so has the same status as circularly polarized light and the electroweak interaction in its ability to induce absolute enantioselection4,5. These are currently the most favoured explanations for the homochirality of life, and enantioselective photochemistry with circularly polarized light has already been observed experimentally. On both experimental and theoretical grounds, we now have to seriously consider magnetochiral photochemistry in discussions of the possible origins of biological homochirality10. This is especially pertinent to fashionable theories suggesting that complex organic molecules could evolve in the ice mantles of dust grains in interstellar space11, because magnetic fields and unpolarized light are more common in the cosmos than circularly polarized light.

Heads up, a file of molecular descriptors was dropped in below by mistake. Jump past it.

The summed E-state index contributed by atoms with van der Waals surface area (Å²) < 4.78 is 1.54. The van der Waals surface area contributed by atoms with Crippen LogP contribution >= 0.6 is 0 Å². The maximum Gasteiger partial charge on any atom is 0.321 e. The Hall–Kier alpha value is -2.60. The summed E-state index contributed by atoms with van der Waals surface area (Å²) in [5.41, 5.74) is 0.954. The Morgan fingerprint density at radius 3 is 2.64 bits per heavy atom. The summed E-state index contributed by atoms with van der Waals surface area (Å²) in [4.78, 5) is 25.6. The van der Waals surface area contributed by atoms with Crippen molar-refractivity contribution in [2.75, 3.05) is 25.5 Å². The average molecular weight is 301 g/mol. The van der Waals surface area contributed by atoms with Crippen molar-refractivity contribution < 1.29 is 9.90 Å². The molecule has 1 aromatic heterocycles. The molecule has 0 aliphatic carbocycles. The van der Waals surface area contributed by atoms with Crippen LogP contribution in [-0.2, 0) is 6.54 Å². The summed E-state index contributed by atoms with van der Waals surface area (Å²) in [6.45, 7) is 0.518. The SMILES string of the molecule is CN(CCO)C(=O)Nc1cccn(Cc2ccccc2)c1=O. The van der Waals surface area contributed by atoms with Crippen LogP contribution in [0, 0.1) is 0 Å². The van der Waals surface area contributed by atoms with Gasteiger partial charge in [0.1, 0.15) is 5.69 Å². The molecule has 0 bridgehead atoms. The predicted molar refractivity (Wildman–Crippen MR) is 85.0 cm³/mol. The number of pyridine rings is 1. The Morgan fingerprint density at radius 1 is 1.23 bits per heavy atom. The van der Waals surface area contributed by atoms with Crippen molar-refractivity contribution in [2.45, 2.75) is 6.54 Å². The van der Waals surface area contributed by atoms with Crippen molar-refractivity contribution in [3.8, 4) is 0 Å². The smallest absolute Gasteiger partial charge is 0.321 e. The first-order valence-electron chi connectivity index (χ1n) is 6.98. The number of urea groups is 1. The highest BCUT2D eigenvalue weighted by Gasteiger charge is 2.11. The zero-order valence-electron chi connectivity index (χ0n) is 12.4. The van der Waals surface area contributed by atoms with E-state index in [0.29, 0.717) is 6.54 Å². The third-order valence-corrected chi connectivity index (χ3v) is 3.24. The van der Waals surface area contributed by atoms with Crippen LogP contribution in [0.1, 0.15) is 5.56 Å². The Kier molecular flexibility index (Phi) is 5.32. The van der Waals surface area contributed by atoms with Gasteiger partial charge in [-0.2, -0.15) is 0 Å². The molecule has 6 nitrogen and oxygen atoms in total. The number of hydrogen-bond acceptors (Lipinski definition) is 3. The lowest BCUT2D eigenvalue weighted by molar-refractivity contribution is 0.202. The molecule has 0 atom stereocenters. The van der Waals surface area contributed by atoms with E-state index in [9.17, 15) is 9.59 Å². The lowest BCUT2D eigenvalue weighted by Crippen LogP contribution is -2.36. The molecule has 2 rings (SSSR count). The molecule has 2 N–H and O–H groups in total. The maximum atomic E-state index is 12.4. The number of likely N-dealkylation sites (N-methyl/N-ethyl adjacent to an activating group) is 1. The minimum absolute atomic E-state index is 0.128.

Furthermore, cosmic magnetic fields lead to partial orientation of the dust grains12, which may enhance any associated enantioselective chemistry. n Laurence D. Barron is in the Department of Chemistry, University of Glasgow, Glasgow G12 8QQ, UK.
1. Rikken, G. L. J. A. & Raupach, E. Nature 405, 932-935 (2000).
2. Mason, S. F. Nature 311, 19-23 (1984).
3. Lord Kelvin Baltimore Lectures (Clay, London, 1904).
4. Avalos, M. et al. Chem. Rev. 98, 2391-2404 (1998).
5. Feringa, B. L. & van Delden, R. A. Angew. Chem. Int. Edn Engl. 38, 3418-3438 (1999).
6. Wagnière, G. & Meier, A. Chem. Phys. Lett. 93, 78-81 (1982).
7. Barron, L. D. & Vrbancich, J. Mol. Phys. 51, 715-730 (1984).
8. Rikken, G. L. J. A. & Raupach, E. Nature 390, 493-494 (1997).